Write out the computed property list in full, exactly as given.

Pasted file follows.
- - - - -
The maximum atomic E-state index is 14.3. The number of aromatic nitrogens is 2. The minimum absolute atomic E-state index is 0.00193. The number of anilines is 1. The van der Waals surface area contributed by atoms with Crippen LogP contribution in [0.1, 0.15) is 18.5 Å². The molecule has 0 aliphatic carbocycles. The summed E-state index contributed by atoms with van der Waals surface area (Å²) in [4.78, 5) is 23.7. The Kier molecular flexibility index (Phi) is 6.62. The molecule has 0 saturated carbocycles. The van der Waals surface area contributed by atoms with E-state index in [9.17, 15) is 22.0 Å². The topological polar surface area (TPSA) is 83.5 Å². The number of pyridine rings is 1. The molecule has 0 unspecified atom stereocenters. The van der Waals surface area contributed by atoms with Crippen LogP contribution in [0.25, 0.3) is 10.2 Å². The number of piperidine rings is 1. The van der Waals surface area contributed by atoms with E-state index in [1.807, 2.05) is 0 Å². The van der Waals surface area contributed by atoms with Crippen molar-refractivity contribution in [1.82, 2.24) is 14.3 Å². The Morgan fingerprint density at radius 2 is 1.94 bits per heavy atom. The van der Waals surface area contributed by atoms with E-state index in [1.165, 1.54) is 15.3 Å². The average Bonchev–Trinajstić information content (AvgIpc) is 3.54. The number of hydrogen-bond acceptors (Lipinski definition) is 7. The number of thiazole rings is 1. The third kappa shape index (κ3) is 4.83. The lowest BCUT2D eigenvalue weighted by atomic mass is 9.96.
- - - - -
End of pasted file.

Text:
The maximum atomic E-state index is 14.3. The number of aromatic nitrogens is 2. The minimum absolute atomic E-state index is 0.00193. The number of anilines is 1. The van der Waals surface area contributed by atoms with Crippen LogP contribution in [0.1, 0.15) is 18.5 Å². The molecule has 0 aliphatic carbocycles. The summed E-state index contributed by atoms with van der Waals surface area (Å²) in [4.78, 5) is 23.7. The Kier molecular flexibility index (Phi) is 6.62. The molecule has 0 saturated carbocycles. The van der Waals surface area contributed by atoms with E-state index in [9.17, 15) is 22.0 Å². The topological polar surface area (TPSA) is 83.5 Å². The number of pyridine rings is 1. The molecule has 0 unspecified atom stereocenters. The van der Waals surface area contributed by atoms with Crippen LogP contribution in [0.25, 0.3) is 10.2 Å². The number of piperidine rings is 1. The van der Waals surface area contributed by atoms with E-state index in [1.807, 2.05) is 0 Å². The van der Waals surface area contributed by atoms with Crippen molar-refractivity contribution in [1.82, 2.24) is 14.3 Å². The Morgan fingerprint density at radius 2 is 1.94 bits per heavy atom. The van der Waals surface area contributed by atoms with E-state index in [1.165, 1.54) is 15.3 Å². The average Bonchev–Trinajstić information content (AvgIpc) is 3.54. The number of hydrogen-bond acceptors (Lipinski definition) is 7. The number of thiazole rings is 1. The third kappa shape index (κ3) is 4.83. The lowest BCUT2D eigenvalue weighted by atomic mass is 9.96.